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All WordPress themes come with a file " functions.php Powerful. This file acts as a plugin and lets you do a lot of cool things on your WordPress site. In this tutorial, we will introduce some useful tips that you can put together using this file functions.php.

Tips function php wordpress 1

What is the "functions" file on WordPress?

The functionality file is known as functions.php which is a functions file. WordPress themes. It is available in all free and premium WordPress themes.

The purpose of this file is to allow theme developers to define a theme's characteristics and functions. This file acts as a WordPress Plugin and can be used to add your own custom code snippets to WordPress.

Now you might be wondering what is the difference between a WordPress Plugin and the functions.php file? Which is the best ?

Although the functions.php file is more convenient, a specific plugin is much better. Simply because it is independent of your WordPress theme and will work no matter what theme you use.

On the other hand, the folder of a function theme will only work for that theme and if you change the theme then you will have to "copy / paste" your custom codes into the new theme.

That said, here are some very useful tips for the WordPress feature file.

1 - Delete the version of WordPress

You should always be using the latest version of WordPress. However, you may still want to remove the WordPress version number from your site. Just add this snippet to your "functions" file.

Function bpc_remove_version () {return ''; } Add_filter ('the_generator', 'bpc_remove_version');

2 - Add a custom logo on the dashboard

Want a white label on your WordPress dashboard? Adding a custom logo is the first step in this process.

First, you will need to upload your custom logo to your theme's images folder for example: custom-logo.png. Make sure your custom logo is 16 × 16 pixels.

After that, you can add this code to the function files of your theme.

function bpc_custom_logo () {echo '
#wpadminbar #wp-admin-bar-wp-logo > .ab-item .ab-icon:before {
background-image: url(' . get_bloginfo('stylesheet_directory') . '/images/custom-logo.png) !important;
background-position: 0 0;
color:rgba(0, 0, 0, 0);
}
#wpadminbar #wp-admin-bar-wp-logo.hover > .ab-item .ab-icon {
background-position: 0 0;
}
'; } // hook into the administrative header output add_action ('wp_before_admin_bar_render', 'bpc_custom_logo');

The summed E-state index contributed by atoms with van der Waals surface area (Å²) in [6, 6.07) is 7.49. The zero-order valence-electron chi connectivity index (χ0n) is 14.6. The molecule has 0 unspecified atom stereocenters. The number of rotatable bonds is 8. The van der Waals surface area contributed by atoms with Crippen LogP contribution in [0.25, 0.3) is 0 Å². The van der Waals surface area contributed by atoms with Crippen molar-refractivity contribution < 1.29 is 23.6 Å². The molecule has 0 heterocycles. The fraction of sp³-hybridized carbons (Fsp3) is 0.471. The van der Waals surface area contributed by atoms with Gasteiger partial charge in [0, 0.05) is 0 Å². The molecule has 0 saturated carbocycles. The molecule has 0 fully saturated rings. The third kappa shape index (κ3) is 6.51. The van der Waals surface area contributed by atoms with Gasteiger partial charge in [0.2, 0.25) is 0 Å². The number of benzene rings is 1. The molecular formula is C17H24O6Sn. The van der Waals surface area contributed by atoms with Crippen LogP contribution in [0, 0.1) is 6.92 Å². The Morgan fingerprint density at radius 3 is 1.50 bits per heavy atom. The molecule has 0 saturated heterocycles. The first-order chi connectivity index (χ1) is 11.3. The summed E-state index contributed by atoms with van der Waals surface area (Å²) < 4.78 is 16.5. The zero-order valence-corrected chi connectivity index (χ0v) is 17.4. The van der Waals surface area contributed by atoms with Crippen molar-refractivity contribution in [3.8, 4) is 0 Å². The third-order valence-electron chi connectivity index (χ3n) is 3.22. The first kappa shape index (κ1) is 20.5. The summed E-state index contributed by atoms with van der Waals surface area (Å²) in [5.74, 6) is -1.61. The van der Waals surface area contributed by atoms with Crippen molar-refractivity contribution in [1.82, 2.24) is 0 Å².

3 - Change the WordPress dashboard footer

The footer on the WordPress dashboard displays a message similar to this “Thank you for creating with WordPress”. You can change it by adding this code.

function remove_footer_admin() { echo 'Fueled by WordPress | WordPress Tutorials: BlogPascher '; } add_filter('admin_footer_text', 'remove_footer_admin');

Feel free to change it from a text and links that you want to add.

4 - Add custom widgets

You've probably seen widgets that many plugins and themes add to the WordPress dashboard. As a theme developer, you can add a widget yourself by pasting the following code:

add_action ('wp_dashboard_setup', 'my_custom_dashboard_widgets'); function my_custom_dashboard_widgets () {global $ wp_meta_boxes; wp_add_dashboard_widget ('custom_help_widget', 'Theme Support', 'custom_dashboard_help'); } function custom_dashboard_help () {echo ' Welcome to Custom Blog Theme! Need help? Contact the developer[email protected]">here . For WordPress tutorials visit: BlogPasCher '; }

5 - Change the default Gravatar default on WordPress

Have you seen the default mystery man on blogs? You can easily replace it with your own custom avatars. You just have to upload the image you want to use by default as an avatar then add this code to your "functions.php" file.

Add_filter ('avatar_defaults', 'bpc_new_gravatar'); Function bpc_new_gravatar ($ avatar_defaults) {$ myavatar = 'http://example.com/wp-content/uploads/2017/01/wpb-default-gravatar.png'; $ Avatar_defaults [$ myavatar] = "Default Gravatar"; Return $ avatar_defaults; }

Now you can go to " Settings> Chat And select your default avatar.

Wordpress default avatar

6 - How to add a dynamic copyright on the footer

You can just add the copyright date by changing the footer template in your theme. However, it won't show when your site started and it won't automatically change for next year.

You can use this code to add a dynamic time in the copyright on the foot of a WordPress page.

function bpc_copyright () {global $ wpdb; $ copyright_dates = $ wpdb-> get_results ("SELECT YEAR (min (post_date_gmt)) AS firstdate, YEAR (max (post_date_gmt)) AS lastdate FROM $ wpdb-> posts WHERE post_status = 'publish'"); $ output = ''; if ($ copyright_dates) {$ copyright = "©". $ copyright_dates [0] -> firstdate; if ($ copyright_dates [0] -> firstdate! = $ copyright_dates [0] -> lastdate) {$ copyright. = '-'. $ copyright_dates [0] -> lastdate; } $ output = $ copyright; } return $ output; }

After adding this function you will need to open your footer.php file and add the following code where you want to add a dynamic copyright date:


This function searches for the date of your first article, and the date of your last article. It then displays the years during which the function is called.

That's it for this hint list that you can apply to your functions.php file. If you have tips, you can also share them with us.

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